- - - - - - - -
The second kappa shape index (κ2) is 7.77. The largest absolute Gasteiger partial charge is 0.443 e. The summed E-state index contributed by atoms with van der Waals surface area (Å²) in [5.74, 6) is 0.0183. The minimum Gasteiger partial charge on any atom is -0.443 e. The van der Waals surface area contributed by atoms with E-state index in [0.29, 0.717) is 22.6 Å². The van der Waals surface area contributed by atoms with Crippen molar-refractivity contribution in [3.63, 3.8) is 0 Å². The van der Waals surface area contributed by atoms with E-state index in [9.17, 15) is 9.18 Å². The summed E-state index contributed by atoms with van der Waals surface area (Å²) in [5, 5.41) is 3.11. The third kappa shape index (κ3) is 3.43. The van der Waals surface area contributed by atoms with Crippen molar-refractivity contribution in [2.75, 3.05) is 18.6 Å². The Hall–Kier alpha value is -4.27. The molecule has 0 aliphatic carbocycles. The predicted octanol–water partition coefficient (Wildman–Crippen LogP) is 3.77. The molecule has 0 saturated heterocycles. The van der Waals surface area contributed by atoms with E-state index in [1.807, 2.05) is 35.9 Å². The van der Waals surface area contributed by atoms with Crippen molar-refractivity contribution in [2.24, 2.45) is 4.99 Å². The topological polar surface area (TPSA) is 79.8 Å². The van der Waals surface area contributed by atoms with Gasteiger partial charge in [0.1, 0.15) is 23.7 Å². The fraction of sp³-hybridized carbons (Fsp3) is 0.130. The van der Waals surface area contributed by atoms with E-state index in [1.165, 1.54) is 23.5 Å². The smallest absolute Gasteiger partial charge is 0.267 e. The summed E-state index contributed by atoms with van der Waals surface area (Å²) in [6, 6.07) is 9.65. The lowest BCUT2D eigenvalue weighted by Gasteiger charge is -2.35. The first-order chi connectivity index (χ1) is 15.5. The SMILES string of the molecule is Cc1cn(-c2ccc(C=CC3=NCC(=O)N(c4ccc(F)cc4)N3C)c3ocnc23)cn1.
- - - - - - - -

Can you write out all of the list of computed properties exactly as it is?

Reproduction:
The second kappa shape index (κ2) is 7.77. The largest absolute Gasteiger partial charge is 0.443 e. The summed E-state index contributed by atoms with van der Waals surface area (Å²) in [5.74, 6) is 0.0183. The minimum Gasteiger partial charge on any atom is -0.443 e. The van der Waals surface area contributed by atoms with E-state index in [0.29, 0.717) is 22.6 Å². The van der Waals surface area contributed by atoms with Crippen molar-refractivity contribution in [3.63, 3.8) is 0 Å². The van der Waals surface area contributed by atoms with E-state index in [9.17, 15) is 9.18 Å². The summed E-state index contributed by atoms with van der Waals surface area (Å²) in [5, 5.41) is 3.11. The third kappa shape index (κ3) is 3.43. The van der Waals surface area contributed by atoms with Crippen molar-refractivity contribution in [2.75, 3.05) is 18.6 Å². The Hall–Kier alpha value is -4.27. The molecule has 0 aliphatic carbocycles. The predicted octanol–water partition coefficient (Wildman–Crippen LogP) is 3.77. The molecule has 0 saturated heterocycles. The van der Waals surface area contributed by atoms with E-state index in [1.807, 2.05) is 35.9 Å². The van der Waals surface area contributed by atoms with Crippen molar-refractivity contribution in [2.24, 2.45) is 4.99 Å². The topological polar surface area (TPSA) is 79.8 Å². The van der Waals surface area contributed by atoms with Gasteiger partial charge in [0.1, 0.15) is 23.7 Å². The fraction of sp³-hybridized carbons (Fsp3) is 0.130. The van der Waals surface area contributed by atoms with E-state index in [1.165, 1.54) is 23.5 Å². The smallest absolute Gasteiger partial charge is 0.267 e. The summed E-state index contributed by atoms with van der Waals surface area (Å²) in [6, 6.07) is 9.65. The lowest BCUT2D eigenvalue weighted by Gasteiger charge is -2.35. The first-order chi connectivity index (χ1) is 15.5. The SMILES string of the molecule is Cc1cn(-c2ccc(C=CC3=NCC(=O)N(c4ccc(F)cc4)N3C)c3ocnc23)cn1.